Gardens go communal in Southeast False Creek

New community garden at Creekside to try out collective model
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From the roof of the James in southeast False Creek, the 360-degree view includes downtown Vancouver, City Hall, and the North Shore mountains. The terrace atop the 155-unit condo building at 288 West 1st Avenue, built by Cressey Development Group in 2012, features a barbecue, kids’ play area, and lounge.

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James residents Matt Cooke and Carlson Hui gave the Georgia Straight a tour of the three raised beds and six pots that comprise the communal garden that occupies the rest of the 14th-floor space. The largest bed is home to 12 plots named after nearby streets, the pots contain herbs, and there’s a compost bin, which will soon be joined by a rain barrel.

“We have all of our lettuces and tomatoes here,” said Cooke, who is a food, nutrition, and health student at the University of British Columbia. “Around the corner, we have mint.”

Although the typical community garden consists of plots maintained by individual users as well as common areas, this rooftop garden is a truly collective endeavour. Participating units pay $25 a year to join the provisionally named James Garden Club and then take part in scheduled planting and harvest days.

According to Cooke, the year-old communal garden has “brought the building together”. Residents have an incentive to help out on harvest days, because they get a share of the crops.

Hui, who works for Lululemon Athletica, noted that strata members approved the communal-garden concept at a meeting in early 2013. He maintained that the garden has been the catalyst for residents to organize events such as barbecues, bike rides, hikes, and potlucks.

“This year, what we found interesting is how this has provided a foundation for community for the entire building,” Hui said. “So, it’s sort of gone beyond gardening.”

Matt Cooke and Carlson Hui say their communal garden helped create a community at the James.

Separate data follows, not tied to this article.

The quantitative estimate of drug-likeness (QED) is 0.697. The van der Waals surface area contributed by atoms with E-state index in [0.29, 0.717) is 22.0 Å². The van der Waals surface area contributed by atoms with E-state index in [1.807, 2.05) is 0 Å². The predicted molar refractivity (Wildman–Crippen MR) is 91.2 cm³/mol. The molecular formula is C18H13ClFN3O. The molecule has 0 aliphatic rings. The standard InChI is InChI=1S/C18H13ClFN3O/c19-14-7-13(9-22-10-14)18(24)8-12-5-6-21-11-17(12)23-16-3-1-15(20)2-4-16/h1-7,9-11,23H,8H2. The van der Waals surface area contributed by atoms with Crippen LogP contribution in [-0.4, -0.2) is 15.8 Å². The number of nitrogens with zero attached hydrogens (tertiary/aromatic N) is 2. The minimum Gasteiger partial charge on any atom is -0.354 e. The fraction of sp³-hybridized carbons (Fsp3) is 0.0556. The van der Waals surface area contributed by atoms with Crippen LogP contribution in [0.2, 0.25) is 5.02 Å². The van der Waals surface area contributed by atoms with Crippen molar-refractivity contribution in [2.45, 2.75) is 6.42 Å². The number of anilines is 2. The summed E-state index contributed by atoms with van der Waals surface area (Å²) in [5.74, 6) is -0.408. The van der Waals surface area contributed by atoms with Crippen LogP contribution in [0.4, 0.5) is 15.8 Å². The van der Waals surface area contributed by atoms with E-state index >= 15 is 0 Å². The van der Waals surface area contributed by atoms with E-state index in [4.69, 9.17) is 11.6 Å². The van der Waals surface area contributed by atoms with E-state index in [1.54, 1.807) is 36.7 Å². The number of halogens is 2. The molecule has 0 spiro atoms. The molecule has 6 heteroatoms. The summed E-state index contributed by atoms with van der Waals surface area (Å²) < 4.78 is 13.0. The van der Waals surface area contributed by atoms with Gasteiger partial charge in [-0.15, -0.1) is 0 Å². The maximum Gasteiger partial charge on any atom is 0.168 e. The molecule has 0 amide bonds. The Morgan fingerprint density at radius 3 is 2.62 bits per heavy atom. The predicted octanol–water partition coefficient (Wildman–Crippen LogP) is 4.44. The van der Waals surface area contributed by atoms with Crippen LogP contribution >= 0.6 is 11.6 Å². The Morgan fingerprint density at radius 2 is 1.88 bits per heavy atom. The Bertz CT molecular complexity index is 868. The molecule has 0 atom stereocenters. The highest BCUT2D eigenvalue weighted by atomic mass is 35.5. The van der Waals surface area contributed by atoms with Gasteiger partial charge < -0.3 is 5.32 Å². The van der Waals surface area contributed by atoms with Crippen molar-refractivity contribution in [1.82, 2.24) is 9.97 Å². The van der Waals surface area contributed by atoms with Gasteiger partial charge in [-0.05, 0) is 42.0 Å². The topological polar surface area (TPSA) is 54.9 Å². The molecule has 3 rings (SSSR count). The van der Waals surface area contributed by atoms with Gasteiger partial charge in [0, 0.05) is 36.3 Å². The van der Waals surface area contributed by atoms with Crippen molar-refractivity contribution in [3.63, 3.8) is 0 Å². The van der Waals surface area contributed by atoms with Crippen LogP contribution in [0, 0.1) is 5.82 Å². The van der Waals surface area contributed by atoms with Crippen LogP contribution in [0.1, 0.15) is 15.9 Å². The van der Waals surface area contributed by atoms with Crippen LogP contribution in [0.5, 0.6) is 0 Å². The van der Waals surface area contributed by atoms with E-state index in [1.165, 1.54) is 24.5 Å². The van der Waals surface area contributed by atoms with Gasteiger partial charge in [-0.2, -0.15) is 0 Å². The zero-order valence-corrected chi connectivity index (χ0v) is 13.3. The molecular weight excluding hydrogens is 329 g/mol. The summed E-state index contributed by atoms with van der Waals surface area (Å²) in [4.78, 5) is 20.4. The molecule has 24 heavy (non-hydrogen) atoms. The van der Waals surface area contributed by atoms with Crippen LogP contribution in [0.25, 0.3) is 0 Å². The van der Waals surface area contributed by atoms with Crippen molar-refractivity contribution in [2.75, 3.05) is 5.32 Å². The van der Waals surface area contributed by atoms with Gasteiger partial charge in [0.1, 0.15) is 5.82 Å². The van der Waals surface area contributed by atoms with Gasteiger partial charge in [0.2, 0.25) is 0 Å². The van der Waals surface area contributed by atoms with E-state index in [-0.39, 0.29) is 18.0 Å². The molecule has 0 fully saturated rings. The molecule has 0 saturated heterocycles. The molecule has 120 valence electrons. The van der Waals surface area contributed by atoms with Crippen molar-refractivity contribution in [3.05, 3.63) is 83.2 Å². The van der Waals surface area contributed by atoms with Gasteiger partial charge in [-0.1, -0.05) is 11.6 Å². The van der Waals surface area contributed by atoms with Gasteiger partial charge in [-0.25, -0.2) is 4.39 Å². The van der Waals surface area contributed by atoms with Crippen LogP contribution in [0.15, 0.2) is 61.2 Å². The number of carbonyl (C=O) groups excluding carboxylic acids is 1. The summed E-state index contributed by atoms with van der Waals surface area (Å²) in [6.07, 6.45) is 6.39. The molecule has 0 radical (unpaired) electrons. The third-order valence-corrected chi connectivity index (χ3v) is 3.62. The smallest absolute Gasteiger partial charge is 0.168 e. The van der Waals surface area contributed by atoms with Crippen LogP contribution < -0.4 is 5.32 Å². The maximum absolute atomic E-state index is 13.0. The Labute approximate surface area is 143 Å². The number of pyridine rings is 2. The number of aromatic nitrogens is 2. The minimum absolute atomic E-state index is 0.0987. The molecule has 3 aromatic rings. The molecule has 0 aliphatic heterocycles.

Stephen Hui

Both Cooke and Hui plan to take part in a work party on Saturday (June 14) that will kick off the construction of a new community garden on the east side of the Creekside Community Recreation Centre (1 Athletes Way). Everyone is invited to participate in the event, which takes place from 10 a.m. to 4 p.m.

Approved by the park board in February, the temporary garden—it will eventually be moved to a new park east of the former Olympic Village—is located along the Seaside, Ontario, and Central Valley greenways. The project involves CityStudio Vancouver, the Environmental Youth Alliance, and The World in a Garden.

Hartley Rosen, executive director of the EYA, told the Straight that his organization has prepared a planting plan for the 350-square-metre “collaborative garden” at Creekside. Themed areas will feature berries, fruit trees, vegetables, and pollinator habitat.

According to Rosen, although the plan is for the garden to operate in a “100-percent collective” manner—without individual plots—how it is run will ultimately be up to local residents.

“The idea is that we’re testing this out just to see maybe it’s so successful that we can use it in other scenarios,” Rosen said by phone from EYA’s office.

Rosen noted that in 2012 the EYA helped establish the Copley Community Orchard, which uses a collective model, on city-owned land near Trout Lake. He pointed out that there are examples of this model across North America, but it’s “pretty new” for Vancouver.

“Some people feel like you need individual plots to entice and engage people,” Rosen said. “But in the Copley case, that hasn’t needed to happen.”

Broccoli, kale, radishes, and spinach are among the crops grown atop the James.
Stephen Hui

Cooke and Hui said they hope the Creekside community garden will bring residents of southeast False Creek together, much like their rooftop garden has done for their building. They plan to share the “best practices” they’ve learned at the James and advocate for a similar communal model at Creekside.

“I think, definitely, it’s an opportunity to really be a part of establishing a legacy,” Hui said, “because this community is so new.”

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Juan Luna Ibarrizto
The Dragon Boat Festival use to be held every year in June at the Plaza of Nations. The management and owners of the Plaza of Nations in the early 1990s charged any non-profit organization $30,000 plus power charges for a two day weekend use of the Plaza of Nations as a staging venue for events like the Dragon Boat Festival. Community organizations use to hold their events at the Plaza of Nations but ownership of the Plaza of Nations had changed many times since Premier Van der Zalm and the Socred government sold the Expo 86 lands right after the expo, to a Hong Kong gazillionaire and his real estate company. The Plaza of Nations was supposed to remain a PUBLIC venue but something was lost in the translation. Now non-profit community organizations have NO PUBLIC venue for events like the Dragon Boat Festival. And you think VANCOUVER CITY is a world class city? Yes, but it is owned by foreigners.
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